The classic image of attention deficit hyperactivity disorder (ADHD) is a very energetic child who interrupts a lot, acts as if driven by a motor, fidgets, and squirms, has a messy room, acts impulsively, has trouble following rules, and often breaks or loses things. There is also a second type of ADHD without the hyperactive characteristic, suspected in a child who is quiet and often daydreams in class. It is interesting to note that many outstanding scientists and athletes have had ADHD including Albert Einstein and Michael Phelps. This shows that having ADHD may be an advantage if it is understood and these personality traits are made the best of.
One of the most important steps in managing ADHD is an accurate diagnosis. Children are known for their endless energy and the ability to become distracted, so depending on their age, this may be completely normal; however, if there are behavior problems both at school and at home that last for more than six months and cause difficulty with academic or social performance, ADHD may be the cause. To diagnose ADHD, there are behavioral checklists that are filled in by parents and teachers and it is essential to make sure the symptoms are not due to other health issues like thyroid problems or iron deficiency.
It can be very frustrating for parents and teachers and above all for children if ADHD is not recognized in time. The child may think that he is not as smart as other kids because he cannot finish his tasks as the others do. The benefit of knowing if someone has ADHD is that there are several healthy lifestyle and environment modifications that can be implemented to improve attention and daily performance.
Children with severe ADHD may need medication to help control the symptoms, yet this is never the first option because it may cause a decrease in sleep, appetite, and growth. Many parents find that in spite of taking medication the symptoms persist, this is why it is important to implement healthy habits that help prevent and minimize unwanted symptoms and optimize the positive traits of ADHD.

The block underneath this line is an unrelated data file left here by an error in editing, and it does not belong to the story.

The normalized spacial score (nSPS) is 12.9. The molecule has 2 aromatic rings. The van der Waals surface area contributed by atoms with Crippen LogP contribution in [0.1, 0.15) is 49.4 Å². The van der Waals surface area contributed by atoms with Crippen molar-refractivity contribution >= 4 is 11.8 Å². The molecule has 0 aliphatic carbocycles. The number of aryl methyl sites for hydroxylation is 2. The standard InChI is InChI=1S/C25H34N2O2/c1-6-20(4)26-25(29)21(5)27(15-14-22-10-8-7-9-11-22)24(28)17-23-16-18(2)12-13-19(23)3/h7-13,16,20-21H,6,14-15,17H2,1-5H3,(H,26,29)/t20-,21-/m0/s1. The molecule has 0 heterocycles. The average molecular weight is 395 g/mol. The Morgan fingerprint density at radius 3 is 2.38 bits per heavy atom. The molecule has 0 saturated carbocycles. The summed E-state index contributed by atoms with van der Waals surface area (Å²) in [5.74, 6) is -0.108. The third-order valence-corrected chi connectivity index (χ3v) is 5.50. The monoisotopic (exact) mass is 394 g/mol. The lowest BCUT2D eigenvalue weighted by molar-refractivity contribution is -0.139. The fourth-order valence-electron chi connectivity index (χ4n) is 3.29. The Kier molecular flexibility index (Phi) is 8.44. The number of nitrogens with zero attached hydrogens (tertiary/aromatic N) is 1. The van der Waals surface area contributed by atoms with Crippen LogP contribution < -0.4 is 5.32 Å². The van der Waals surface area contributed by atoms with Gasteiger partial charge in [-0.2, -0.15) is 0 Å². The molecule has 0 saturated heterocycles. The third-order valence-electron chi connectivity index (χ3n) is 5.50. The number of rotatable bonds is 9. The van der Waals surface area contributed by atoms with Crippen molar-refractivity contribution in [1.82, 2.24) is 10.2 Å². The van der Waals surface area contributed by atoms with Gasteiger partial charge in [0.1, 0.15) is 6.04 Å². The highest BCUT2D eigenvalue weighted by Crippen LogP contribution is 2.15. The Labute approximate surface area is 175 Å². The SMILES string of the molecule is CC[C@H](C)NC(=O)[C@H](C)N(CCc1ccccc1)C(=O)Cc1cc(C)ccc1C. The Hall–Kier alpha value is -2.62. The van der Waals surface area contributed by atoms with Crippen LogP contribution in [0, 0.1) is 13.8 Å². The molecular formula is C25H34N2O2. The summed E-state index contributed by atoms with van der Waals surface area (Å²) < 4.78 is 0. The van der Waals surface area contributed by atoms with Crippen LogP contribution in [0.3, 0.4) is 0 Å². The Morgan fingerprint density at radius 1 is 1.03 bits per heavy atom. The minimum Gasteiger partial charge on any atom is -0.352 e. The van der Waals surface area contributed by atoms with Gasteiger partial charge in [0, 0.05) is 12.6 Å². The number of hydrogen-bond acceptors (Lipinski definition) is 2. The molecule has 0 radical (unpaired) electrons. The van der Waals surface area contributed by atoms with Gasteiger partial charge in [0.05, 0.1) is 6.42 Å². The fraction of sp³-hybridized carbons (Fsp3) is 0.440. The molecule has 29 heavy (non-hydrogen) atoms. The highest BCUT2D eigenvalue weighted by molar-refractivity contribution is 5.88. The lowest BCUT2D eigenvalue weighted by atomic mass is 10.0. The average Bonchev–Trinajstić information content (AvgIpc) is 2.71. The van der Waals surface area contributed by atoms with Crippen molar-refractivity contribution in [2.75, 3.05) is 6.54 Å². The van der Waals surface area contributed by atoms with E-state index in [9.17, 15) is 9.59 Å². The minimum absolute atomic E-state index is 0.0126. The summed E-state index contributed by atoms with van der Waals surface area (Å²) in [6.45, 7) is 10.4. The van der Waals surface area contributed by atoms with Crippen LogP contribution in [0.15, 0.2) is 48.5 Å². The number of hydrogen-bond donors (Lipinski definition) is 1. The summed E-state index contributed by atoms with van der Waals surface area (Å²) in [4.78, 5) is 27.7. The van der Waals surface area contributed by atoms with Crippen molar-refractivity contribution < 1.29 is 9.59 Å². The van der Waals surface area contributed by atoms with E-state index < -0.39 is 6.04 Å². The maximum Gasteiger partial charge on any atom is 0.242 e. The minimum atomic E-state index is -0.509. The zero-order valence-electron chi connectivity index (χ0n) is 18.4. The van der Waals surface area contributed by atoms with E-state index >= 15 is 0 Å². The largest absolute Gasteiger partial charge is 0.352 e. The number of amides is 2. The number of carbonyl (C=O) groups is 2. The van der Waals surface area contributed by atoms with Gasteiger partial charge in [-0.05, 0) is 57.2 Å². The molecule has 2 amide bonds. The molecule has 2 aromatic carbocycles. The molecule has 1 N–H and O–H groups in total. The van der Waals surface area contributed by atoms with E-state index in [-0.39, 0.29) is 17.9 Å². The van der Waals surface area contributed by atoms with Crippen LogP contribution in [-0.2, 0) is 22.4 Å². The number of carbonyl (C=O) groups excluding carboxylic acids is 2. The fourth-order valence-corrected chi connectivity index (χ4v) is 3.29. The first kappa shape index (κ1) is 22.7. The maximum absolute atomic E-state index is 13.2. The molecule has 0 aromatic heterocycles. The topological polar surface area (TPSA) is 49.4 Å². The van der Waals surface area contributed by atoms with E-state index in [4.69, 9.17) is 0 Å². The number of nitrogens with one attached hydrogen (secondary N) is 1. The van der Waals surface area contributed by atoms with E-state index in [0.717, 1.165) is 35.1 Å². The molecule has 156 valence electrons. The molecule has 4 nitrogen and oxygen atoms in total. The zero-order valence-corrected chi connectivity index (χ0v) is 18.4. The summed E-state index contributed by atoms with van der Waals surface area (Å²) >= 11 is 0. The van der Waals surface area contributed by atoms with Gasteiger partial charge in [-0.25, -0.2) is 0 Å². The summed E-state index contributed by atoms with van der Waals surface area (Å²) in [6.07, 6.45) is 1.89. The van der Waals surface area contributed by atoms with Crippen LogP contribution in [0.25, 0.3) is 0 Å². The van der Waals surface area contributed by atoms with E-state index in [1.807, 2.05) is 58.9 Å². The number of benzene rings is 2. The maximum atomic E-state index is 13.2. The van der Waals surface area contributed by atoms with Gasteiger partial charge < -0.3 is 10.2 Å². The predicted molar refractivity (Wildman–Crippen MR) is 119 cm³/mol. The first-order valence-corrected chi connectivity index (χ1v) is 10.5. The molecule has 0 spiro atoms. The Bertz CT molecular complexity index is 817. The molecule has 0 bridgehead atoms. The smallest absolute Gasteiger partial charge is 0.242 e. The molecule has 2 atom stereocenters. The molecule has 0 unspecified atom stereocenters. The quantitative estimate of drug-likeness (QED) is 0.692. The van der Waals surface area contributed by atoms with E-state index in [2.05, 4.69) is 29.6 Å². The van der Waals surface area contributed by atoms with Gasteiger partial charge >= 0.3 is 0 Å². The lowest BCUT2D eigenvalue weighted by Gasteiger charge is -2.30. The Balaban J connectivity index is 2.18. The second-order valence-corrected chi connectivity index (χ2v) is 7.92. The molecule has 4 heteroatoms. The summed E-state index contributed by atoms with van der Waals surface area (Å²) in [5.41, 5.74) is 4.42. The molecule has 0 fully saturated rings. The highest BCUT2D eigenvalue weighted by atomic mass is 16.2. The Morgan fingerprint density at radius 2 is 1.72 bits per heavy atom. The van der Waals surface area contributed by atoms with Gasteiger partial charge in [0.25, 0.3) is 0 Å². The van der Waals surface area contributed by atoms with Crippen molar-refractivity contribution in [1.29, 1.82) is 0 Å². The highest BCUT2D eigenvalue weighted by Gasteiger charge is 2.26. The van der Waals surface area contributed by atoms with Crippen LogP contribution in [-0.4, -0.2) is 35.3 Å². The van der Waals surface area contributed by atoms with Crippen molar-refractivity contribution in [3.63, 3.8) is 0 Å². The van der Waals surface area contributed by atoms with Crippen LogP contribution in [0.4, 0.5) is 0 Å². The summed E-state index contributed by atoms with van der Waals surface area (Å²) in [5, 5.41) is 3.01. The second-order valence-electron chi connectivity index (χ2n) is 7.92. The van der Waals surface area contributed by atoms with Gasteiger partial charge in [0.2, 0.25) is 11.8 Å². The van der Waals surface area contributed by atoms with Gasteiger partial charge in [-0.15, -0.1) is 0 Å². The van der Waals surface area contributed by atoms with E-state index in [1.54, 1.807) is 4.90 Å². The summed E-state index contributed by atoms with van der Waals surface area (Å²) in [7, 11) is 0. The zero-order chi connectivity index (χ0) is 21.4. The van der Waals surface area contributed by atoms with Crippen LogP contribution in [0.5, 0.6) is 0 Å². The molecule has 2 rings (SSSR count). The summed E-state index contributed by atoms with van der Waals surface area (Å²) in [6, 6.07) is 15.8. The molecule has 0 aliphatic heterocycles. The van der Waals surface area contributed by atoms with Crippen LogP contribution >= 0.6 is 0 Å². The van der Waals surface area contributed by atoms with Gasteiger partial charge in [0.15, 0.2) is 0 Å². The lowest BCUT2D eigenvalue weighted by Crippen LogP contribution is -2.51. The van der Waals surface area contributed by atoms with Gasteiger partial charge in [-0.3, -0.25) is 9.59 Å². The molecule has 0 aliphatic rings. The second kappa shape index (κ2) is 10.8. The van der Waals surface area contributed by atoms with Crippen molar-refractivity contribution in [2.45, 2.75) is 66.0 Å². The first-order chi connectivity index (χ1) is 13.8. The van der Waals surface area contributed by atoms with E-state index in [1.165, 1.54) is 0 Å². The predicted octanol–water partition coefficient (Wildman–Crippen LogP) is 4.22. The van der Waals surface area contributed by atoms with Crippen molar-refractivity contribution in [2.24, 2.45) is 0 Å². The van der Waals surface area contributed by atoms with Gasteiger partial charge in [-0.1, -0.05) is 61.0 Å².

It is important to avoid foods with artificial sweeteners, preservatives, and colors as studies have shown that inattention and hyperactivity become worse after eating such foods; on the contrary, eating whole foods rich in minerals, vitamins, and Omega 3 fatty acids help promote optimal brain function. Organically grown food is an excellent choice when available as it tends to have more minerals and vitamins than non-organic food. Additionally taking a small amount of green tea or coffee before an exam or assignment may help the brain to focus.
Physical Activity and Sleep
A very important habit to help with inattention and hyperactivity is daily physical activity, more so if this is done in green spaces full of trees and grass. Studies have found that daily focusing activities such as taichi, meditation, or qigong also improve concentration and learning.
Children should also be encouraged to avoid spending too much time in front of electronic devices, as this will just make the ADHD worse and is often the cause of sleep deprivation. Numerous studies have found that adequate sleep is key to better attention and helps release our creativity and imagination. One great example of this is Albert Einstein who is reported to have slept ten hours every night and even take naps during the day.
Provide a safe, structured, organized environment where schedules, chore charts, and expectations are posted in visible places. Children’s rooms are usually full of many toys they do not use; it is good to remove these to keep the space simple and relaxing. Choose to listen to music that helps reduce stress and focus attention, yet when the child is performing a specific task, silence could be better.
Furthermore, the words you speak at home are key in promoting good behavior. Make sure you use every opportunity to tell your children when they behave well.
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Dr. Dorothy Dexter is a family medicine physician at Beijing United Family Hospital. She has several years of clinical experience, and speaks English and Spanish. Contact her at firstname.lastname@example.org.